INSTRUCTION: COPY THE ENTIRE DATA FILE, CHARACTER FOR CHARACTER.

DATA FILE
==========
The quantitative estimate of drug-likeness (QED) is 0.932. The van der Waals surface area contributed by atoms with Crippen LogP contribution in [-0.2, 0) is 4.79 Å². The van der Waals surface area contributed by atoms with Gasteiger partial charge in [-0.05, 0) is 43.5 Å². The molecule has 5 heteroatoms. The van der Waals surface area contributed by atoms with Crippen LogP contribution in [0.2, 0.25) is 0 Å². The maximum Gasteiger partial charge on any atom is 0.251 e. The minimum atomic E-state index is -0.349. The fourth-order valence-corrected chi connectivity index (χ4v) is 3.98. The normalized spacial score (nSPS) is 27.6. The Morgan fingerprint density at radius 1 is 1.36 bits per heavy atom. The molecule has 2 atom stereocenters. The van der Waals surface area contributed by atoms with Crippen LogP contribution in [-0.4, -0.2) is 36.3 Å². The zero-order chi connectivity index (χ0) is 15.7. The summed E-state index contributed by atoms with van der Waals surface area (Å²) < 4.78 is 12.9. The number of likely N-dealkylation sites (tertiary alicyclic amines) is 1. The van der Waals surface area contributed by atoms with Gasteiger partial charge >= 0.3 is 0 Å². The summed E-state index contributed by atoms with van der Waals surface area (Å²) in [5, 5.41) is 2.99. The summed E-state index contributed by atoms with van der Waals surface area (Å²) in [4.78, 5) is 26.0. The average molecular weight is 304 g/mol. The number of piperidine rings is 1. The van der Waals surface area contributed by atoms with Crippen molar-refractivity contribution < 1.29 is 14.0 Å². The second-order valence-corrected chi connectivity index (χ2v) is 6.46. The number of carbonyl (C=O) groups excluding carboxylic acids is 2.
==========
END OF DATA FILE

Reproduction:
The quantitative estimate of drug-likeness (QED) is 0.932. The van der Waals surface area contributed by atoms with Crippen LogP contribution in [-0.2, 0) is 4.79 Å². The van der Waals surface area contributed by atoms with Gasteiger partial charge in [-0.05, 0) is 43.5 Å². The molecule has 5 heteroatoms. The van der Waals surface area contributed by atoms with Crippen LogP contribution in [0.2, 0.25) is 0 Å². The maximum Gasteiger partial charge on any atom is 0.251 e. The minimum atomic E-state index is -0.349. The fourth-order valence-corrected chi connectivity index (χ4v) is 3.98. The normalized spacial score (nSPS) is 27.6. The Morgan fingerprint density at radius 1 is 1.36 bits per heavy atom. The molecule has 2 atom stereocenters. The van der Waals surface area contributed by atoms with Crippen LogP contribution in [-0.4, -0.2) is 36.3 Å². The zero-order chi connectivity index (χ0) is 15.7. The summed E-state index contributed by atoms with van der Waals surface area (Å²) < 4.78 is 12.9. The number of likely N-dealkylation sites (tertiary alicyclic amines) is 1. The van der Waals surface area contributed by atoms with Gasteiger partial charge >= 0.3 is 0 Å². The summed E-state index contributed by atoms with van der Waals surface area (Å²) in [5, 5.41) is 2.99. The summed E-state index contributed by atoms with van der Waals surface area (Å²) in [4.78, 5) is 26.0. The average molecular weight is 304 g/mol. The number of piperidine rings is 1. The van der Waals surface area contributed by atoms with Crippen molar-refractivity contribution < 1.29 is 14.0 Å². The second-order valence-corrected chi connectivity index (χ2v) is 6.46. The number of carbonyl (C=O) groups excluding carboxylic acids is 2.